Automatic compensation to roll out for 90pc of broadband customers
Broadband and landline customers will get money back from their providers when things go wrong, without having to claim it, following an Ofcom review, the regulator has confirmed.
In an update on Friday, Ofcom said telecoms companies had not always kept pace with the increasing needs of customers when it comes to service quality, adding that many customers were not getting the standard they expect, or being adequately compensated when service falls short.
Earlier this year, Ofcom set out plans for people to be compensated automatically by providers for slow repairs, missed appointments and delayed installations, meaning credit on a customer’s account without the customer needing to ask.
As a result of those plans, BT, Sky, TalkTalk, Virgin Media and Zen Internet – who together serve around 90% of landline and broadband customers in the UK – have now agreed to introduce automatic compensation, which will reflect the harm consumers suffer when things go wrong.
For service that has stopped working and is not fully fixed after two full working days, customers could receive £8 for each calendar day that the service is not repaired.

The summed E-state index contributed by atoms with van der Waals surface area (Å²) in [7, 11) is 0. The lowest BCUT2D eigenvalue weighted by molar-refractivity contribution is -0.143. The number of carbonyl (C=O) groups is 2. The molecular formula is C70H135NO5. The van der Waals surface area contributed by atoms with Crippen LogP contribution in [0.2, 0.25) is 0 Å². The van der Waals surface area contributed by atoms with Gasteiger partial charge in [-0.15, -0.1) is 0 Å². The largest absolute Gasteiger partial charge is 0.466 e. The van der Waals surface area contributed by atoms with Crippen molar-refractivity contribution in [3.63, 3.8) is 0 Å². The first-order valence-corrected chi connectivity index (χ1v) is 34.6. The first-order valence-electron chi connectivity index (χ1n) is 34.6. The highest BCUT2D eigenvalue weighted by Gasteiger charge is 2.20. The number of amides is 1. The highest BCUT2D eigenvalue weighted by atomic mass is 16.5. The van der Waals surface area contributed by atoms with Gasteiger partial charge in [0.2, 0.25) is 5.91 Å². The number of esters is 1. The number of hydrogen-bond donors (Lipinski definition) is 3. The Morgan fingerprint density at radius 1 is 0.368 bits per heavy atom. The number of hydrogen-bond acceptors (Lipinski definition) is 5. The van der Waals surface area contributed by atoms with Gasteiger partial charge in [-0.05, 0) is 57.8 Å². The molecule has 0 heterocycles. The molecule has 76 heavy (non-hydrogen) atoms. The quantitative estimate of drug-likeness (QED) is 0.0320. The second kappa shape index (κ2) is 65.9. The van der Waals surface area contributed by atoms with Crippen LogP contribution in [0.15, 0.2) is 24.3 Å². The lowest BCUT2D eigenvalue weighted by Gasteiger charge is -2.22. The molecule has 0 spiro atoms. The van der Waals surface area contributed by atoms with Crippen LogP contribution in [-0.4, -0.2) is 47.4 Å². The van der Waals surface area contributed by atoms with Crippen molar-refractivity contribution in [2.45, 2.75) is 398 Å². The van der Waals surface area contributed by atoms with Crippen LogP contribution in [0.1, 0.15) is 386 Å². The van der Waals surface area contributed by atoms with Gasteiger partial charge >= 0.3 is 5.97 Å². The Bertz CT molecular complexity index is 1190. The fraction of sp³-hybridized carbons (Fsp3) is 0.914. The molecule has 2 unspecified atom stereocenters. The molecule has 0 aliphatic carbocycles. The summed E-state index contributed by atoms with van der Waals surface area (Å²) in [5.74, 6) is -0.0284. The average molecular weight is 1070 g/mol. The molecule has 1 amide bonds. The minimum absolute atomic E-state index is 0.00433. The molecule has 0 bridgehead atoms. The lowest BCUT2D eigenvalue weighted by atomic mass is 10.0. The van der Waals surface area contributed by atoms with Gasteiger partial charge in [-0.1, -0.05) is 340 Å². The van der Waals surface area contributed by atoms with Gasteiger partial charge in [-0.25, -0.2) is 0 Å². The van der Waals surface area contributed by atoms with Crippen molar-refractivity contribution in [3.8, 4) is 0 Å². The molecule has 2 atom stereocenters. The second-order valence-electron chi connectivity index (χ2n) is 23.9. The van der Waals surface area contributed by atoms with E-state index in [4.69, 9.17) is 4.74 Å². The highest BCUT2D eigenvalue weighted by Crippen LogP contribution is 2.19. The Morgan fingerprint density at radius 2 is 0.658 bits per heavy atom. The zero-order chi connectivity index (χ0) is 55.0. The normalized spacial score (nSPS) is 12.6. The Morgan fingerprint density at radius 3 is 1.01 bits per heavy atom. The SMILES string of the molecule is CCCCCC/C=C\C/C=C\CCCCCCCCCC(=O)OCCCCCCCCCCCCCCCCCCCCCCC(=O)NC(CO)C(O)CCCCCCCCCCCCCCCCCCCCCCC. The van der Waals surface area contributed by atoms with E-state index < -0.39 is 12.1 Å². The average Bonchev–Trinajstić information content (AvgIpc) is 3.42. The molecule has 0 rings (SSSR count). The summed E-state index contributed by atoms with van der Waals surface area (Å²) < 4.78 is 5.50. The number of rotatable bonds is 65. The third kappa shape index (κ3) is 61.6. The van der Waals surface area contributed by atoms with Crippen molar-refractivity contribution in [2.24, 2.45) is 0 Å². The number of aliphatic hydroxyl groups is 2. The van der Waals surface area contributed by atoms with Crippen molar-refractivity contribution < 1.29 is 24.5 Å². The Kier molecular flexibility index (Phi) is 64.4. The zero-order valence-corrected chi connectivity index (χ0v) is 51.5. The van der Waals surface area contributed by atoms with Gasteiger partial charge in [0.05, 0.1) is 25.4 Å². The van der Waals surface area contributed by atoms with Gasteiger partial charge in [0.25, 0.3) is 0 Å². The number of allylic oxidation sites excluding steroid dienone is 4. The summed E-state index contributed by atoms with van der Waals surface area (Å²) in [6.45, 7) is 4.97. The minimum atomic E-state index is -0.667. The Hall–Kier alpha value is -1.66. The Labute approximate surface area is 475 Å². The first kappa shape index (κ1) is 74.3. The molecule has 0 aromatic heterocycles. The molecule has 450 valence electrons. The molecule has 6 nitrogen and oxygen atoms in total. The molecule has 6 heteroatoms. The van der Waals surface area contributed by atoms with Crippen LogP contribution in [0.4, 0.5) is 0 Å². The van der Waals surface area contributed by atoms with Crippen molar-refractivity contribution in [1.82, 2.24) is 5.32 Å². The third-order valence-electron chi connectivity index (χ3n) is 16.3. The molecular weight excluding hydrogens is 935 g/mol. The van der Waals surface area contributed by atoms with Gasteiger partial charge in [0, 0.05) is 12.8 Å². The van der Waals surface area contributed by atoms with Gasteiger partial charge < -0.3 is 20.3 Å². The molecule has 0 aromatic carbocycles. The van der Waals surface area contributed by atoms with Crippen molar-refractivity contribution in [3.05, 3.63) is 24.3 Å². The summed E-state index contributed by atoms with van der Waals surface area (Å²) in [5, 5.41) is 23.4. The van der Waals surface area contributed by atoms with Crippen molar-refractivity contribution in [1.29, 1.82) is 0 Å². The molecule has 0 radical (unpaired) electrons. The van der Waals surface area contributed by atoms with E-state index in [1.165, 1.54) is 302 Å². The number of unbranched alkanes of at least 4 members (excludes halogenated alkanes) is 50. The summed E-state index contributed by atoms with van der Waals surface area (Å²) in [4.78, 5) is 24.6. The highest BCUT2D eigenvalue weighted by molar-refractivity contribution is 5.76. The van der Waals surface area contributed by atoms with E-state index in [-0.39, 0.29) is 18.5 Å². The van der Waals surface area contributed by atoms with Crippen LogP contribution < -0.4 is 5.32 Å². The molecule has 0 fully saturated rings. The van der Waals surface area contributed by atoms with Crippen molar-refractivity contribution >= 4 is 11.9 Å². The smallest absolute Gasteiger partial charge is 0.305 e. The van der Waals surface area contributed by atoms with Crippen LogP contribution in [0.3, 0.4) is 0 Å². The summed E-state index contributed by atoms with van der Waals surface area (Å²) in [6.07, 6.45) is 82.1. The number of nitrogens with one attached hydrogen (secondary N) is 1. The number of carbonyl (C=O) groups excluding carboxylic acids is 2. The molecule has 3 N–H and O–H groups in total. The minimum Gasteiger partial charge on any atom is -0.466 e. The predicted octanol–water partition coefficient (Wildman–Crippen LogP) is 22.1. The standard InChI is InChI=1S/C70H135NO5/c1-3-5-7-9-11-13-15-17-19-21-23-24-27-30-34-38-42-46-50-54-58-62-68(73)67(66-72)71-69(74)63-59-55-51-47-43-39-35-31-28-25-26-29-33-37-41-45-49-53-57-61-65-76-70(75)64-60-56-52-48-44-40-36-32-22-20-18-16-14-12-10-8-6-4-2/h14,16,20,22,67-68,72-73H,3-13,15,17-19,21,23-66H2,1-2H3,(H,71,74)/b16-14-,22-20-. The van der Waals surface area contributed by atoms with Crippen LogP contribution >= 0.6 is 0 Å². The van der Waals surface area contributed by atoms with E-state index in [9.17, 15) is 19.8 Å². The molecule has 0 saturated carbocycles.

If an engineer does not turn up for a scheduled appointment, or it is cancelled with less than 24 hours of notice, a customer could get £25 per missed appointment.
Finally, if a provider promises to start a new service on a particular date, but fails to do so, the customer could get £5 for each calendar day of the delay, including the missed start date.
At present, Ofcom says compensation is paid out in around 15% of cases of landline or broadband customers suffering slow repairs, delayed installations or missed engineer appointments; and even then, it was only in small amounts.
“Waiting too long for your landline or broadband to be fixed is frustrating enough, without having to fight for compensation,” said Ofcom consumer group director Lindsey Fussell.
“So providers will have to pay money back automatically, whenever repairs or installations don’t happen on time, or an engineer doesn’t turn up.
“People will get the money they deserve, while providers will want to work harder to improve their service.”
The regulator did say that launching the “first ever” automatic compensation scheme for telecoms customers would be complex, and required “significant changes” to providers’ billing systems, online accounts and call centres.
As a result, there would be a 15-month implementation period before it comes into effect to ensure a smooth introduction.
Consumers currently experiencing problems could find advice on Ofcom’s website on what to do if they were unhappy with the service they receive.
“We are pleased that compensation for poor broadband is going to become automatic, as it is now such an essential part of all of our everyday lives,” said Alex Neill, managing director of home services at consumer advice organisation Which?.
“For all consumers to get what they're entitled to, it’s vital that all providers play fair and sign up to this scheme.”
Ofcom said it will closely monitor the industry scheme, and review it one year after being implemented to ensure it was working for consumers.